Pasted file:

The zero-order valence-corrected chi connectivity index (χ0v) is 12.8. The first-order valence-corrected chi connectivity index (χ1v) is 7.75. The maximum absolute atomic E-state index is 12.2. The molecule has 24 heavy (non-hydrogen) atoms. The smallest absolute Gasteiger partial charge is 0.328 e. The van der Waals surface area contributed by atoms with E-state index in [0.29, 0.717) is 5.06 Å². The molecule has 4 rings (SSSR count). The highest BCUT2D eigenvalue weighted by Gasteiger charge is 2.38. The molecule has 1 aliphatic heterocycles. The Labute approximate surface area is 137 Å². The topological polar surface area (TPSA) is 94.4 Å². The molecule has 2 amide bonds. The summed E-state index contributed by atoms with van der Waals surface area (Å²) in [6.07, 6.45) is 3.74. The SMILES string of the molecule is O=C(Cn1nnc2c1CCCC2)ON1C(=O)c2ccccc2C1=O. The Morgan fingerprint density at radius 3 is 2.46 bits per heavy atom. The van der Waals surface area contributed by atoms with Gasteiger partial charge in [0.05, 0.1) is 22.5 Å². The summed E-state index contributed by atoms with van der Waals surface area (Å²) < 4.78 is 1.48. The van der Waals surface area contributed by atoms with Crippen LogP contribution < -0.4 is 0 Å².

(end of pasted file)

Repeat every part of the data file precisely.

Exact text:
The zero-order valence-corrected chi connectivity index (χ0v) is 12.8. The first-order valence-corrected chi connectivity index (χ1v) is 7.75. The maximum absolute atomic E-state index is 12.2. The molecule has 24 heavy (non-hydrogen) atoms. The smallest absolute Gasteiger partial charge is 0.328 e. The van der Waals surface area contributed by atoms with E-state index in [0.29, 0.717) is 5.06 Å². The molecule has 4 rings (SSSR count). The highest BCUT2D eigenvalue weighted by Gasteiger charge is 2.38. The molecule has 1 aliphatic heterocycles. The Labute approximate surface area is 137 Å². The topological polar surface area (TPSA) is 94.4 Å². The molecule has 2 amide bonds. The summed E-state index contributed by atoms with van der Waals surface area (Å²) in [6.07, 6.45) is 3.74. The SMILES string of the molecule is O=C(Cn1nnc2c1CCCC2)ON1C(=O)c2ccccc2C1=O. The Morgan fingerprint density at radius 3 is 2.46 bits per heavy atom. The van der Waals surface area contributed by atoms with Gasteiger partial charge in [0.05, 0.1) is 22.5 Å². The summed E-state index contributed by atoms with van der Waals surface area (Å²) < 4.78 is 1.48. The van der Waals surface area contributed by atoms with Crippen LogP contribution < -0.4 is 0 Å².